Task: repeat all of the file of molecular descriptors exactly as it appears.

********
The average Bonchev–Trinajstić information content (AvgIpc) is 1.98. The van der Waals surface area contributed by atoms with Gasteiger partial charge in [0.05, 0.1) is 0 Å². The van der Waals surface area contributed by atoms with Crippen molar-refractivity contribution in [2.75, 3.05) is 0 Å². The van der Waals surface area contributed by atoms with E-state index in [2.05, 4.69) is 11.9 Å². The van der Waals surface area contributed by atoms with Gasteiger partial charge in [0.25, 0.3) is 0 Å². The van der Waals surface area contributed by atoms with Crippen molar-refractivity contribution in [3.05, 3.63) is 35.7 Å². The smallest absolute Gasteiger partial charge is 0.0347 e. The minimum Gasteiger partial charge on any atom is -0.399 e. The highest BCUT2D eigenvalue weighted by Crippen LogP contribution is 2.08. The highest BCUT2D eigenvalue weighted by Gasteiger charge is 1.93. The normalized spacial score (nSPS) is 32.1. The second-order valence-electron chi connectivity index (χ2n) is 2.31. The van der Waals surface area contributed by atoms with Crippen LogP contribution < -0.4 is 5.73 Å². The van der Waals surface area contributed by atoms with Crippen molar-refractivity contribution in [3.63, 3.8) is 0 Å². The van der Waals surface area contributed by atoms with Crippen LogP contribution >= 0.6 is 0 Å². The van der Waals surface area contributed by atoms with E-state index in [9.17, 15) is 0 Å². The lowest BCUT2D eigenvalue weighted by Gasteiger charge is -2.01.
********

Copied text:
The average Bonchev–Trinajstić information content (AvgIpc) is 1.98. The van der Waals surface area contributed by atoms with Gasteiger partial charge in [0.05, 0.1) is 0 Å². The van der Waals surface area contributed by atoms with Crippen molar-refractivity contribution in [2.75, 3.05) is 0 Å². The van der Waals surface area contributed by atoms with E-state index in [2.05, 4.69) is 11.9 Å². The van der Waals surface area contributed by atoms with Gasteiger partial charge in [0.25, 0.3) is 0 Å². The van der Waals surface area contributed by atoms with Crippen molar-refractivity contribution in [3.05, 3.63) is 35.7 Å². The smallest absolute Gasteiger partial charge is 0.0347 e. The minimum Gasteiger partial charge on any atom is -0.399 e. The highest BCUT2D eigenvalue weighted by Crippen LogP contribution is 2.08. The highest BCUT2D eigenvalue weighted by Gasteiger charge is 1.93. The normalized spacial score (nSPS) is 32.1. The second-order valence-electron chi connectivity index (χ2n) is 2.31. The van der Waals surface area contributed by atoms with Crippen LogP contribution < -0.4 is 5.73 Å². The van der Waals surface area contributed by atoms with Crippen molar-refractivity contribution in [3.63, 3.8) is 0 Å². The van der Waals surface area contributed by atoms with Crippen LogP contribution >= 0.6 is 0 Å². The van der Waals surface area contributed by atoms with E-state index in [9.17, 15) is 0 Å². The lowest BCUT2D eigenvalue weighted by Gasteiger charge is -2.01.